Regarding number 2, I’m genuinely curious what some of those things are.
I’m one of those who have posted such suggestions earlier, and don’t like to repeat myself too much. But the answer is simply: Anything that can be done with a mouse should be doable with a mouse, and the same goes for contextual menus, and key commands. (And menus.) One example I have mentioned earlier, from the top of my head: If we want a bar in the middle of a system to become the first bar in the next system, the easiest way would be to simply drag it to where you want it.
And if you are used to working with programs that have proper implementation of contextual menus everywhere, you already know that this is a massive time saver. For instance, whatever you want to do with a note/note head should be doable by right-clicking or control-clicking on that note/note head. Whatever you want to do with a rest (eg remove/hide it): same thing. Want to change treble clef into alto clef? Choose alto clef from a contexual menu. Want to add a nnote at any random position? Same thing. Want to increase the distance between treble and bass clef in a piano score? Grab any of the clefs and drag up or down. Want to insert a time signatur eat any given position? Contextual menu. Same for time signature change. Want to rename a text? Double-click on it.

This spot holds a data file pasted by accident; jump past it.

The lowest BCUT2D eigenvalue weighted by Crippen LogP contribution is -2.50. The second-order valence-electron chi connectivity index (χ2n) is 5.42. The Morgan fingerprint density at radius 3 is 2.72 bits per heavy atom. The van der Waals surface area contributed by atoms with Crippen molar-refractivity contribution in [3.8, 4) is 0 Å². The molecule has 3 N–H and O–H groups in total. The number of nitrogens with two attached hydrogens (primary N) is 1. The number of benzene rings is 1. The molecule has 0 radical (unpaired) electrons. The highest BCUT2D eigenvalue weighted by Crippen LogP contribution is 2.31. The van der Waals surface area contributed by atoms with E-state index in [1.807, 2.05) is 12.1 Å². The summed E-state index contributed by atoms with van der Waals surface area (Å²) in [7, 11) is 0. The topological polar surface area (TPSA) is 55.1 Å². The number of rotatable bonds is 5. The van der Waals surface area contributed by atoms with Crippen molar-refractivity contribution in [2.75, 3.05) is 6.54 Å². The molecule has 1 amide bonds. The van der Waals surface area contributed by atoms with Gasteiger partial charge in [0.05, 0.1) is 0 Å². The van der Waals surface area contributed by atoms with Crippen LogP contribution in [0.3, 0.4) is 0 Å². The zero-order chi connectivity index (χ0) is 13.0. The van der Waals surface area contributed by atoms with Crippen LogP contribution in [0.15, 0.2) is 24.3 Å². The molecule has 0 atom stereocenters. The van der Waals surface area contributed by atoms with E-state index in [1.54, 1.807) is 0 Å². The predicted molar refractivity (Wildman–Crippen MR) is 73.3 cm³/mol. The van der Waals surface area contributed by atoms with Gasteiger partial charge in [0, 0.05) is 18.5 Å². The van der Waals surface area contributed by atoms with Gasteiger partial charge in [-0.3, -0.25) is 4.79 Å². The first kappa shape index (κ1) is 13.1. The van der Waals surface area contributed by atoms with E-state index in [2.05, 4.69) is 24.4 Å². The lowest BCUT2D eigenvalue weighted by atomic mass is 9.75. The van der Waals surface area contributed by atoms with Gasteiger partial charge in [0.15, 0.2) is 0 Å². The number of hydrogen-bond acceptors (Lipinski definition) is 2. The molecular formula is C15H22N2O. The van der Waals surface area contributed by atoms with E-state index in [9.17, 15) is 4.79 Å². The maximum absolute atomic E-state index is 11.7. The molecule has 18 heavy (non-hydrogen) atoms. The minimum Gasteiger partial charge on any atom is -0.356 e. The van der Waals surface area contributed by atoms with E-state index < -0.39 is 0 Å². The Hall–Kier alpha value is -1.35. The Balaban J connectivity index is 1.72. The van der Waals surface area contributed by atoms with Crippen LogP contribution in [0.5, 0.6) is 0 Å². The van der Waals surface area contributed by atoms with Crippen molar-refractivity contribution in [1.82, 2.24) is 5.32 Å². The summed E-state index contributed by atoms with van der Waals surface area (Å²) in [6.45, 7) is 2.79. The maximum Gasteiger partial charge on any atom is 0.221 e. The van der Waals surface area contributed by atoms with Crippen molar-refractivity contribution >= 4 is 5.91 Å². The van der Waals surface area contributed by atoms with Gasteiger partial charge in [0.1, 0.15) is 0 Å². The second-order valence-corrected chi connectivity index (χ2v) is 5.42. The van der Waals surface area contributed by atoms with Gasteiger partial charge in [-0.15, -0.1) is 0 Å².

Dorico already has many great mouse functions, and I’m sure more will come.
But for all of us who are either in…
checking-out-Dorico mode or
can’t-use-Dorico-yet mode, or
still compose in another app and only use Dorico occasionally, or
or are over 60 and already have the head full of key commands from other programs, or
plan to actively keep using multiple programs in parallel for a while, or
have written many software reviews and have become rather stubborn about what the easiest possible UI solutions for complex apps consist of…
(I’m in all those categories, btw!)
…a more obvious UI is IMHO even more important than some of the features I miss the most. Except real time MIDI recording from an external MIDI keyboard, which is way faster than using key commands. It also allows entering of pitch, length and velocity with only one keyboard click - which, to me, is a more musical way to do enter music than having to do it with a computer keyboard.